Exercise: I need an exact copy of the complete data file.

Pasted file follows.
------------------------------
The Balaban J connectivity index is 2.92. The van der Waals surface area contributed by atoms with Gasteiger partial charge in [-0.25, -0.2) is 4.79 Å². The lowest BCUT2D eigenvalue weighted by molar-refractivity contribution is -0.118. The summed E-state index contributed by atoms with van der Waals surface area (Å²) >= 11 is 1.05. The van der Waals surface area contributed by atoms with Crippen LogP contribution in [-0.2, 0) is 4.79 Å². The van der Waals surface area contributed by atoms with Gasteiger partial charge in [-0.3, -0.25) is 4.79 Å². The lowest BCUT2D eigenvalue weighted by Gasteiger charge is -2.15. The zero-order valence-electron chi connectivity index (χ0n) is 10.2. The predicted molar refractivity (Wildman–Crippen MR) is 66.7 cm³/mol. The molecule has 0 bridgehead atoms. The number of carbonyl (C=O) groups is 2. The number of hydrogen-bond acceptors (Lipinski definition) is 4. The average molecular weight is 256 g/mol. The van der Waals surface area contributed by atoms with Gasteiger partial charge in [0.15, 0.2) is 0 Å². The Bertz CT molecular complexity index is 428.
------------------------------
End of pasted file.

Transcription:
The Balaban J connectivity index is 2.92. The van der Waals surface area contributed by atoms with Gasteiger partial charge in [-0.25, -0.2) is 4.79 Å². The lowest BCUT2D eigenvalue weighted by molar-refractivity contribution is -0.118. The summed E-state index contributed by atoms with van der Waals surface area (Å²) >= 11 is 1.05. The van der Waals surface area contributed by atoms with Crippen LogP contribution in [-0.2, 0) is 4.79 Å². The van der Waals surface area contributed by atoms with Gasteiger partial charge in [-0.3, -0.25) is 4.79 Å². The lowest BCUT2D eigenvalue weighted by Gasteiger charge is -2.15. The zero-order valence-electron chi connectivity index (χ0n) is 10.2. The predicted molar refractivity (Wildman–Crippen MR) is 66.7 cm³/mol. The molecule has 0 bridgehead atoms. The number of carbonyl (C=O) groups is 2. The number of hydrogen-bond acceptors (Lipinski definition) is 4. The average molecular weight is 256 g/mol. The van der Waals surface area contributed by atoms with Gasteiger partial charge in [0.15, 0.2) is 0 Å². The Bertz CT molecular complexity index is 428.